Maskey: NIHE situation 'chaotic'
Problems within the Northern Ireland Housing Executive (NIHE) have dented public confidence, it has been claimed.
The latest £35 million underspend was partly blamed on delays to some planned maintenance work, the authority said.
The executive has faced critical inquiries into its handling of contracts for jobs like installing kitchen replacements amid evidence of substantial overcharging by firms employed. The organisation's chief executive Dr John McPeake is to step down at the end of the year.
Sinn Fein MLA Alex Maskey said: "I think it is quite a chaotic situation, I think it is very unhelpful. I don't have a high degree of confidence in the way in which this matter related to housing is being handled.
"A lot of this has (created) a serious public headache and to me a dent in public confidence."
The 40-year-old NIHE provides social housing let at low rents and on a secure basis to people on low incomes and benefits.
It has been embroiled in controversy over its handling of maintenance contracts and underwent extensive change at the top of the organisation.
The executive's governing board has commissioned an independent consultant to conduct a review into how the organisation dealt with planned work.
An internal investigation has indicated an estimated £18 million has been overpaid to scheduled maintenance contractors, although that figure was challenged at Stormont today.
The executive's planned work covers kitchen replacements, double glazing and external improvement in around 60,000 homes. The agreements have run from January 2008 - January 2013 and include four contractors, organised through five contracts, one for each of the Housing Executive's administrative areas. The total expenditure is around £172 million.
Until the issue is resolved, the four contractors will not receive any new work, the executive has said.
Dr McPeake this week announced his intention to step down, probably at the end of this financial year. He has led the organisation since 2011.
Social Development Minister Nelson McCausland is intent on splitting the executive into a regional body with separate landlord functions outside the public sector.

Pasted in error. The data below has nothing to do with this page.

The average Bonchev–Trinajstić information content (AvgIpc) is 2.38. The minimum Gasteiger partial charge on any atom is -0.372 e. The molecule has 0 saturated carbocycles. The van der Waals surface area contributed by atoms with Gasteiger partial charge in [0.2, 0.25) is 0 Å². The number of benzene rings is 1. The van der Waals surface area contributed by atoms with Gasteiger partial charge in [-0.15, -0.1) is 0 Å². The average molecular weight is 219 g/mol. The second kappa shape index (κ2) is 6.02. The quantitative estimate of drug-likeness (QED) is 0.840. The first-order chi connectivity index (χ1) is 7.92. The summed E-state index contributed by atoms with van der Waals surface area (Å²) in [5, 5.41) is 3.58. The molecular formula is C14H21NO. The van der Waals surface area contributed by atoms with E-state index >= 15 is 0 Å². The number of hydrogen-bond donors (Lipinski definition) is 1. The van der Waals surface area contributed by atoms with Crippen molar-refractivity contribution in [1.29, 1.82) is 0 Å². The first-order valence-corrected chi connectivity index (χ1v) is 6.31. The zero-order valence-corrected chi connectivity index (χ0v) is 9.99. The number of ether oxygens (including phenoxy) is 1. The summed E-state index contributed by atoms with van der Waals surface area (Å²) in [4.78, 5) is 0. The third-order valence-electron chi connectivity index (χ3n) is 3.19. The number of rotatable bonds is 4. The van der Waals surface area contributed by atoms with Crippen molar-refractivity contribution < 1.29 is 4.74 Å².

Mr Maskey told Stormont's social development committee: "The Housing Executive appears to be operating a revolving door or an empty desk strategy.
"In the midst of all of these big important matters, in mid air, we have another change at senior level."
He added: "We are talking about throughout the past year tens of millions of pounds routinely being underspent, allegations of misspent public monies."
He said he understood no money had been misused and claimed some tenants had been affected by delays in maintenance work.
Mr McCausland said he was dealing with legacy issues dating from 2008 during a period of change within the housing sector.
"It would have been totally wrong to allow those problems to just continue. They need to be dealt with and there are difficulties that emerge once you start to deal with them, dig into them, problems emerge, complexities arise, but we need to dig into those to get them resolved," he added.
"I would have been castigated by the committee and other MLAs, and rightly so, if we had simply allowed this to go on unchanged and unchallenged."
The £35 million underspend from the start of this financial year in April, money which the executive would like to spend but has not been able to, is out of a total budget of £577 million.
Separate housing associations are responsible for building new homes.
DUP MLA Sammy Wilson said the underspend belied a housing shortage and maintenance backlog.
"The real danger is constant underspends could result in money being removed permanently from the department's budget," he said.
"Discussions will be starting on the budget for 2015/16 and one of the obvious issues will be how have departments performed in the past with the budgets they were given.
"A track record of continual underspends hardly gives strong arguments when making budget bids."